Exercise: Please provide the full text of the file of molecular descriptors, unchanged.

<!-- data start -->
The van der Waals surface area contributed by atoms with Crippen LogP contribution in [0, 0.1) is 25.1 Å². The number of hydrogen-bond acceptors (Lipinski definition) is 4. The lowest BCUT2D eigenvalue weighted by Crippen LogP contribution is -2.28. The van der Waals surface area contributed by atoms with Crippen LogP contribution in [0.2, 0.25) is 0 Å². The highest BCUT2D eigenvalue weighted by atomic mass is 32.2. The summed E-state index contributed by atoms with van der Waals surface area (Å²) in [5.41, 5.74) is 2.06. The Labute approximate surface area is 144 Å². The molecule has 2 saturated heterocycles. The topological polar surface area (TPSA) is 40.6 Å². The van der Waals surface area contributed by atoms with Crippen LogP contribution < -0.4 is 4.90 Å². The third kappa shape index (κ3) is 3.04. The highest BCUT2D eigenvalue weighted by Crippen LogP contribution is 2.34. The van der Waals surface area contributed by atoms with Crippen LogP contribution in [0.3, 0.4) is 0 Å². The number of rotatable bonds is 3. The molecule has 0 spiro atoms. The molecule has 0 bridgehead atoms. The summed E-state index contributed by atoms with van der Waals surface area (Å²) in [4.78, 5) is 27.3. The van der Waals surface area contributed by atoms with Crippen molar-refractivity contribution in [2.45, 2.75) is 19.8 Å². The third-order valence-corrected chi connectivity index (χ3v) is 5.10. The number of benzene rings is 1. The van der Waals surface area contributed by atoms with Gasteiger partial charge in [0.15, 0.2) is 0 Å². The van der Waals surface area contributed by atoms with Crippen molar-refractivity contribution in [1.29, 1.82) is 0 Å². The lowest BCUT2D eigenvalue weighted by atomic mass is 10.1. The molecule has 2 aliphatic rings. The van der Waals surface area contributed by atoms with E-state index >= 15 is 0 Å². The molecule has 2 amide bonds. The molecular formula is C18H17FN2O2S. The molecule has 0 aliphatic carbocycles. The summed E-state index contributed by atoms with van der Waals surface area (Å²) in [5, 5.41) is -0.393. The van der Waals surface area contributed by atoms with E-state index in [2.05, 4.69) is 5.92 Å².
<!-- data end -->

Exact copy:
The van der Waals surface area contributed by atoms with Crippen LogP contribution in [0, 0.1) is 25.1 Å². The number of hydrogen-bond acceptors (Lipinski definition) is 4. The lowest BCUT2D eigenvalue weighted by Crippen LogP contribution is -2.28. The van der Waals surface area contributed by atoms with Crippen LogP contribution in [0.2, 0.25) is 0 Å². The highest BCUT2D eigenvalue weighted by atomic mass is 32.2. The summed E-state index contributed by atoms with van der Waals surface area (Å²) in [5.41, 5.74) is 2.06. The Labute approximate surface area is 144 Å². The molecule has 2 saturated heterocycles. The topological polar surface area (TPSA) is 40.6 Å². The van der Waals surface area contributed by atoms with Crippen LogP contribution < -0.4 is 4.90 Å². The third kappa shape index (κ3) is 3.04. The highest BCUT2D eigenvalue weighted by Crippen LogP contribution is 2.34. The van der Waals surface area contributed by atoms with Crippen LogP contribution in [0.3, 0.4) is 0 Å². The number of rotatable bonds is 3. The molecule has 0 spiro atoms. The molecule has 0 bridgehead atoms. The summed E-state index contributed by atoms with van der Waals surface area (Å²) in [4.78, 5) is 27.3. The van der Waals surface area contributed by atoms with Crippen molar-refractivity contribution in [2.45, 2.75) is 19.8 Å². The third-order valence-corrected chi connectivity index (χ3v) is 5.10. The number of benzene rings is 1. The van der Waals surface area contributed by atoms with Gasteiger partial charge in [0.15, 0.2) is 0 Å². The van der Waals surface area contributed by atoms with Crippen molar-refractivity contribution in [1.29, 1.82) is 0 Å². The lowest BCUT2D eigenvalue weighted by atomic mass is 10.1. The molecule has 2 aliphatic rings. The van der Waals surface area contributed by atoms with E-state index >= 15 is 0 Å². The molecule has 2 amide bonds. The molecular formula is C18H17FN2O2S. The molecule has 0 aliphatic carbocycles. The summed E-state index contributed by atoms with van der Waals surface area (Å²) in [5, 5.41) is -0.393. The van der Waals surface area contributed by atoms with E-state index in [2.05, 4.69) is 5.92 Å².